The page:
High operational flexibility (e.g. the ability of a power plant for fast start-up and to adjust load output as a function of changing of market requirement) is an essential pre-requisite to ensure economic success in a liberalized market.
Plants under cycling duty are subjected to excursions of temperature, pressure, water flow rate, making very difficult to follow appropriate cycle chemistry guideline limits and greatly influencing the performance of material, especially in power plants where exported steam is produced together electrical energy.
Among failure mechanisms, Flow-Accelerated Corrosion (FAC) is recognized as one of the major area of concern, investing all parts of Low Pressure (LP) sections of combined cycle plants (economizer, evaporators, risers, drum boiler). FAC causes wall thinning (metal loss) of carbon steel piping, tubing and vessels exposed to flowing water (single-phase) or wet steam (two-phase), caused by the solubilization of protective oxides.
FAC factors are well known but the application of these understandings to power plants has not been entirely satisfactory.
The Oxidizing-Reducing Potential (ORP), recognized as the most influencing parameter, has been found to provide FAC warnings, particularly if measured in water at operating temperature and pressure. ORP is sensitive to the materials of construction and to the temperature because of the effects of temperature on the redox reactions. ORP also changes with pH, partial pressure of oxygen or oxygen-scavengers in the flowing water, mass transport properties and flow rates.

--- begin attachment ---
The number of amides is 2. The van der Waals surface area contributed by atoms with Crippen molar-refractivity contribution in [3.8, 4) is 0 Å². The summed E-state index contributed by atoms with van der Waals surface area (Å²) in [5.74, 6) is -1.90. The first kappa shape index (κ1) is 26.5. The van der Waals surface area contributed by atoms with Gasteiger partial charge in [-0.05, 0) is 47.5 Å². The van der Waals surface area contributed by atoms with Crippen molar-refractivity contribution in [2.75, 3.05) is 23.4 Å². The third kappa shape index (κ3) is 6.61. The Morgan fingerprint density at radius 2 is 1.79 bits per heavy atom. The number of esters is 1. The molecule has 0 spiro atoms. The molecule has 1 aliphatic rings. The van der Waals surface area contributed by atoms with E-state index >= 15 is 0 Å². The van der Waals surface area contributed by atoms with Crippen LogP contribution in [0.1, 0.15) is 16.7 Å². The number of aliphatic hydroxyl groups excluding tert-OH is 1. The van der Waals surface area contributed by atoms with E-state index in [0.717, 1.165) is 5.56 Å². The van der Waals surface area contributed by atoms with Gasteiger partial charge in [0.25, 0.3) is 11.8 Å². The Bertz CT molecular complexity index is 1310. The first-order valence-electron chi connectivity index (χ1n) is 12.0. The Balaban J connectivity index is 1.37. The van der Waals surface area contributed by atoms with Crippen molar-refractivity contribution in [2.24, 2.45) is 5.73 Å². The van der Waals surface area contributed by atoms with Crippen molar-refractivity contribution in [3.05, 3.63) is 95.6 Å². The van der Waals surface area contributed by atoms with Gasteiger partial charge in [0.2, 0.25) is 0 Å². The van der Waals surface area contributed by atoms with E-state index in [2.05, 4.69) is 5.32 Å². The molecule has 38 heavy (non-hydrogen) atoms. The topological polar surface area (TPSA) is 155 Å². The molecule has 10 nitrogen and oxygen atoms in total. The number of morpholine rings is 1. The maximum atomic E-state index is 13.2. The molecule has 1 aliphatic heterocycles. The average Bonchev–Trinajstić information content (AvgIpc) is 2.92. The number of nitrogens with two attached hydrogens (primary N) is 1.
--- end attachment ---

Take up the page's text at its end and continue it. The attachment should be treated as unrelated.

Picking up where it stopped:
In this frame, CESI studies this issue, making use of the AT ORPã measurement system of NALCO, with the objective of reducing the potential for FAC in combined cycle plants, during normal and cycling operations, and to determine the impact of cycling operation on unit life expectancy and reliability.